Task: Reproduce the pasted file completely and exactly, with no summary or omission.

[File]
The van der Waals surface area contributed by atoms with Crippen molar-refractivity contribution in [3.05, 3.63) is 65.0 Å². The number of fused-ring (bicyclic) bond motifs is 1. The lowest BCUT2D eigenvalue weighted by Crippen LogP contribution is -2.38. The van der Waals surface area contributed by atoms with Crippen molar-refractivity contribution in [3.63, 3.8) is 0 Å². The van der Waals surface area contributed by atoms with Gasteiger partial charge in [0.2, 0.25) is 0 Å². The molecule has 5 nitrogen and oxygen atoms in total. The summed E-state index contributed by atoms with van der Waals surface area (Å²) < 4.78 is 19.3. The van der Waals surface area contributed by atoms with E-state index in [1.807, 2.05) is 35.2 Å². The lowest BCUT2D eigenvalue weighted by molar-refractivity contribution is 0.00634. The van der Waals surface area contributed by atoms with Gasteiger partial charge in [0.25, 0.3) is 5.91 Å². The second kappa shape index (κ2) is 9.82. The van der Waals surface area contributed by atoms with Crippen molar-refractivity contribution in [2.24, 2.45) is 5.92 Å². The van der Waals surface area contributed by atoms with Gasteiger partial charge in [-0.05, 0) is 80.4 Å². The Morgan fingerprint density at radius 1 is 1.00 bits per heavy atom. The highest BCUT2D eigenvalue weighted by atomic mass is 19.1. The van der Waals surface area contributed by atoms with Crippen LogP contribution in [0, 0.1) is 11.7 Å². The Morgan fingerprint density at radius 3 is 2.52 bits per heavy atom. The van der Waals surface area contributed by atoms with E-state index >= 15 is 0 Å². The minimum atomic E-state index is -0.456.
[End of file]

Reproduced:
The van der Waals surface area contributed by atoms with Crippen molar-refractivity contribution in [3.05, 3.63) is 65.0 Å². The number of fused-ring (bicyclic) bond motifs is 1. The lowest BCUT2D eigenvalue weighted by Crippen LogP contribution is -2.38. The van der Waals surface area contributed by atoms with Crippen molar-refractivity contribution in [3.63, 3.8) is 0 Å². The van der Waals surface area contributed by atoms with Gasteiger partial charge in [0.2, 0.25) is 0 Å². The molecule has 5 nitrogen and oxygen atoms in total. The summed E-state index contributed by atoms with van der Waals surface area (Å²) < 4.78 is 19.3. The van der Waals surface area contributed by atoms with E-state index in [1.807, 2.05) is 35.2 Å². The lowest BCUT2D eigenvalue weighted by molar-refractivity contribution is 0.00634. The van der Waals surface area contributed by atoms with Gasteiger partial charge in [0.25, 0.3) is 5.91 Å². The second kappa shape index (κ2) is 9.82. The van der Waals surface area contributed by atoms with Crippen molar-refractivity contribution in [2.24, 2.45) is 5.92 Å². The van der Waals surface area contributed by atoms with Gasteiger partial charge in [-0.05, 0) is 80.4 Å². The Morgan fingerprint density at radius 1 is 1.00 bits per heavy atom. The highest BCUT2D eigenvalue weighted by atomic mass is 19.1. The van der Waals surface area contributed by atoms with Crippen LogP contribution in [0, 0.1) is 11.7 Å². The Morgan fingerprint density at radius 3 is 2.52 bits per heavy atom. The van der Waals surface area contributed by atoms with E-state index >= 15 is 0 Å². The minimum atomic E-state index is -0.456.